According to the Center for Environmental Health (CEH), which has sued some 150 personal-care product companies for failing to warn consumers about the presence in their products of a chemical known to California to cause cancer, 26 have agreed to remove the chemical, cocamide diethanolamine (cocamide DEA). Among those pledging to stop using it are Saks Inc., Colgate-Palmolive Co., Lush Handmade Cosmetics Ltd., and Todd Christopher International, Inc. Fourteen of the settlements have apparently been approved in Alameda Superior Court, and 12 others are expected to be finalized in June 2014.

The state added cocamide DEA, a foaming agent and thickener made by a chemical reaction between coconut oils and diethanolamine, to its Proposition 65 (Prop. 65) list in 2012, which meant that companies making products exposing consumers to the chemical were required to issue warnings that their shampoos, soaps, bubble baths, and shower gels contain a carcinogen. When CEH purchased these types of products at the end of the Prop. 65 grace period, it purportedly found products with the chemical but lacking the warnings required by law.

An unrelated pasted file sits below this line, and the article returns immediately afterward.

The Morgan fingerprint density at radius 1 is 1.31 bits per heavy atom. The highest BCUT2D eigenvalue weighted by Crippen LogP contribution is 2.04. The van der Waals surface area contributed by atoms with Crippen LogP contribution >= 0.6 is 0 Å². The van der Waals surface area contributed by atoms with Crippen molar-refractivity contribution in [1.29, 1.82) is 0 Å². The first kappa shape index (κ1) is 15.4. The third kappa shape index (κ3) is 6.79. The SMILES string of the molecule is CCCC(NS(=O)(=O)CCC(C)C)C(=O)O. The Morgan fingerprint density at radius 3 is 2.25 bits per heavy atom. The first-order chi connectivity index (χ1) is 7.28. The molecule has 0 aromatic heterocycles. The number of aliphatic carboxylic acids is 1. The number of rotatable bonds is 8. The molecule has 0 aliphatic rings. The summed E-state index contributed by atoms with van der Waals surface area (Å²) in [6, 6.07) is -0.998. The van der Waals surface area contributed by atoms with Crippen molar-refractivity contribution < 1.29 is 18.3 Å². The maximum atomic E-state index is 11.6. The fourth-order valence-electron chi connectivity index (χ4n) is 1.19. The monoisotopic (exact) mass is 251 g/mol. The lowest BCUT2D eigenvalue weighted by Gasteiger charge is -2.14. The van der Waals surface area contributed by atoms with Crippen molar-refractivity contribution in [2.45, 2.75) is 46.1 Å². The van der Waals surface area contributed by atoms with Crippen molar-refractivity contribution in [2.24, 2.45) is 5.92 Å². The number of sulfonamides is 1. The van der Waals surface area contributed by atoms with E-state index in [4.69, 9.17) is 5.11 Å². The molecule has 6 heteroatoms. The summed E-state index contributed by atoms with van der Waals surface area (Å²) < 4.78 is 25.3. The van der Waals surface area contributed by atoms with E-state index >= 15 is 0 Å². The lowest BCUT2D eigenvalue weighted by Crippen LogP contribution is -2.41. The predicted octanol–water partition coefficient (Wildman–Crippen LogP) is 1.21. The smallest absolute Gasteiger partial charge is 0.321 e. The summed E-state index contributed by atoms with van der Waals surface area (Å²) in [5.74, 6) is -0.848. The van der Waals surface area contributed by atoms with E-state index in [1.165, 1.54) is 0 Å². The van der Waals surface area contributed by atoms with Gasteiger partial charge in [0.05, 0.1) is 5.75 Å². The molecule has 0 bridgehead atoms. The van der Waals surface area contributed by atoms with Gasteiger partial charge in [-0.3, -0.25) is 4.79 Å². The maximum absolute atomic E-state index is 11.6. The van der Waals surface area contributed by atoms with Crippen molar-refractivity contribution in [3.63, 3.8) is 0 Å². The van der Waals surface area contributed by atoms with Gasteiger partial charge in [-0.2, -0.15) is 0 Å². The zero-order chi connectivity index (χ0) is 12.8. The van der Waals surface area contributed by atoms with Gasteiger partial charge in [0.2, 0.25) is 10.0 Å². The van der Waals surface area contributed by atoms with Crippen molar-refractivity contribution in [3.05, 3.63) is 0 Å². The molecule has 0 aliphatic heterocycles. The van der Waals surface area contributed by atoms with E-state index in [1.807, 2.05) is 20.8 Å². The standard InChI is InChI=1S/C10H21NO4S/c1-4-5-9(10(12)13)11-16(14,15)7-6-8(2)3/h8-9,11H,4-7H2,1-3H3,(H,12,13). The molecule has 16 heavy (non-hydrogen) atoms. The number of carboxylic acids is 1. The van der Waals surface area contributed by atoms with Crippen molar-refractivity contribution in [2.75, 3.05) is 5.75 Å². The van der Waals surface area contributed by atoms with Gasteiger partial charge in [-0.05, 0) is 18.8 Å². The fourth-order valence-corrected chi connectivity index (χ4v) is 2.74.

In a May 2014 report titled “Safer Suds: Eliminating a Cancer-Causing Chemical in Shampoos and Soaps,” CEH calls on Congress to pass the Safe Cosmetics and Personal Care Products Act of 2013 and adequately fund the U.S. Food and Drug Administration to “more effectively regulate the cosmetics industry.” CEH also calls on the industry to ensure that the 10,000 chemicals used in cosmetics and personal-care products are safe.